Calling all high-mileage honchos: Please ditch your dirty gas-guzzlers and adopt an EV

How much do you drive a year? If you’re the average American motorist with a fossil-fueled car, it’s about 13,500 miles, according to figures from the Department of Transportation. Meanwhile, the average annual mileage for an electric vehicle is about 5,000 miles less.

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And then there’s this group: The 10% of drivers who do more than 40,000 miles each year. Yes, 40,000. With their weekday average of 116 miles per weekday, these 21 million Americans account for 35% of the nation’s gasoline use by private light-duty vehicles (cars, pickup trucks, SUVs, vans and minivans).

Who are they? They tend to live in rural areas, small towns and exurbs, the latter having long commutes to urban areas. They also tend to own vehicles, such as pickups, that are larger, older and less fuel-efficient.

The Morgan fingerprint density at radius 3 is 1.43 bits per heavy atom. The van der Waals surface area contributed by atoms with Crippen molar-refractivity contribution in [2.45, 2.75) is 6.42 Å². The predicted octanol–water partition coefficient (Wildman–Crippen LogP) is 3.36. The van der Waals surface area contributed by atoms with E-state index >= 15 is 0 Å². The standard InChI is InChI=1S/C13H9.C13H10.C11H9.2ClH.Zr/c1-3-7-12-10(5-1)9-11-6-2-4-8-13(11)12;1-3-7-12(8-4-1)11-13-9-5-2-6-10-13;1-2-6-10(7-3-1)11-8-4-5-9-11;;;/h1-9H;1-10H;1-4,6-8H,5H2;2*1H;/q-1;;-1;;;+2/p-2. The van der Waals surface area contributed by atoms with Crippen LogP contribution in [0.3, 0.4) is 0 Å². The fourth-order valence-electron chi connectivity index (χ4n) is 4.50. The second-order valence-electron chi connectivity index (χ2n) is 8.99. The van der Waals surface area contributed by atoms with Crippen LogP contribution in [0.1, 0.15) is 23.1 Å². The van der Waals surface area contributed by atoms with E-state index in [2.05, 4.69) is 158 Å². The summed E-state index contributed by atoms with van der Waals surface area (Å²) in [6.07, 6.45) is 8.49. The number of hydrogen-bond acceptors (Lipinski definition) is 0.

So, what to do about these so-called superdrivers? Put them in EVS, say clean-air advocates. If more of those drivers switched to electric vehicles from fossil fuel-powered models, it would make a major dent in greenhouse gases, according to analysis from Coltura, an environmental nonprofit group based in Seattle.

“If we want electric vehicles to have the greatest impact, we need to get the highest-mileage drivers behind the wheel,” said George Washington University professor John Helveston, who, an author of the study finding that electric vehicles were driven less than gasoline cars.

And it turns out some states are moving in that direction, reports The New York Times, with lawmakers in California, Maryland, Vermont and Washington having recently proposed policies to encourage high-mileage drivers to go electric. For instance, In its latest climate action plan, Maryland proposed an electric vehicle rebate worth up to $5,000 for people who drive long distances. The program, which is not finalized, would require applicants to trade in their older cars and show that they previously had used at least 800 gallons of gasoline per year.

Meanwhile, Washington lawmakers recently commissioned a study of the state’s biggest gasoline users that proposed options to help heavy drivers go electric, including leasing incentives.

Maybe you’ll see them at your local charging station soon.

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